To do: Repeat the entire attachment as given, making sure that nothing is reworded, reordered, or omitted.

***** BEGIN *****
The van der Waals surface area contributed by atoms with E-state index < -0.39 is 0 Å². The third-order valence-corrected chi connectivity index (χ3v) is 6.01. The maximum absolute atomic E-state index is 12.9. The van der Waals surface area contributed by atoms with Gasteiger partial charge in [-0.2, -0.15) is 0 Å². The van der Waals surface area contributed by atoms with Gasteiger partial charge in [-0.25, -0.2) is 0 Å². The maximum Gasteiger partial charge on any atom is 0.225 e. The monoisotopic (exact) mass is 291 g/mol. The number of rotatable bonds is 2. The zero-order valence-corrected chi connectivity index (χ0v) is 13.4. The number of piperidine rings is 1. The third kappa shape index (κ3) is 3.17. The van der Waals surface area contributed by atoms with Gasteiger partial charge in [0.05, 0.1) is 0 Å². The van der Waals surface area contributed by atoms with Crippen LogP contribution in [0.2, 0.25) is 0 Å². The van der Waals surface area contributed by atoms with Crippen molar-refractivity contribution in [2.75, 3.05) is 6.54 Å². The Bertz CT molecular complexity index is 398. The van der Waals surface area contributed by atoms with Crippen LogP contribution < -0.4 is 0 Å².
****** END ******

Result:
The van der Waals surface area contributed by atoms with E-state index < -0.39 is 0 Å². The third-order valence-corrected chi connectivity index (χ3v) is 6.01. The maximum absolute atomic E-state index is 12.9. The van der Waals surface area contributed by atoms with Gasteiger partial charge in [-0.2, -0.15) is 0 Å². The van der Waals surface area contributed by atoms with Gasteiger partial charge in [-0.25, -0.2) is 0 Å². The maximum Gasteiger partial charge on any atom is 0.225 e. The monoisotopic (exact) mass is 291 g/mol. The number of rotatable bonds is 2. The zero-order valence-corrected chi connectivity index (χ0v) is 13.4. The number of piperidine rings is 1. The third kappa shape index (κ3) is 3.17. The van der Waals surface area contributed by atoms with Gasteiger partial charge in [0.05, 0.1) is 0 Å². The van der Waals surface area contributed by atoms with Crippen LogP contribution in [0.2, 0.25) is 0 Å². The van der Waals surface area contributed by atoms with Crippen molar-refractivity contribution in [2.75, 3.05) is 6.54 Å². The Bertz CT molecular complexity index is 398. The van der Waals surface area contributed by atoms with Crippen LogP contribution < -0.4 is 0 Å².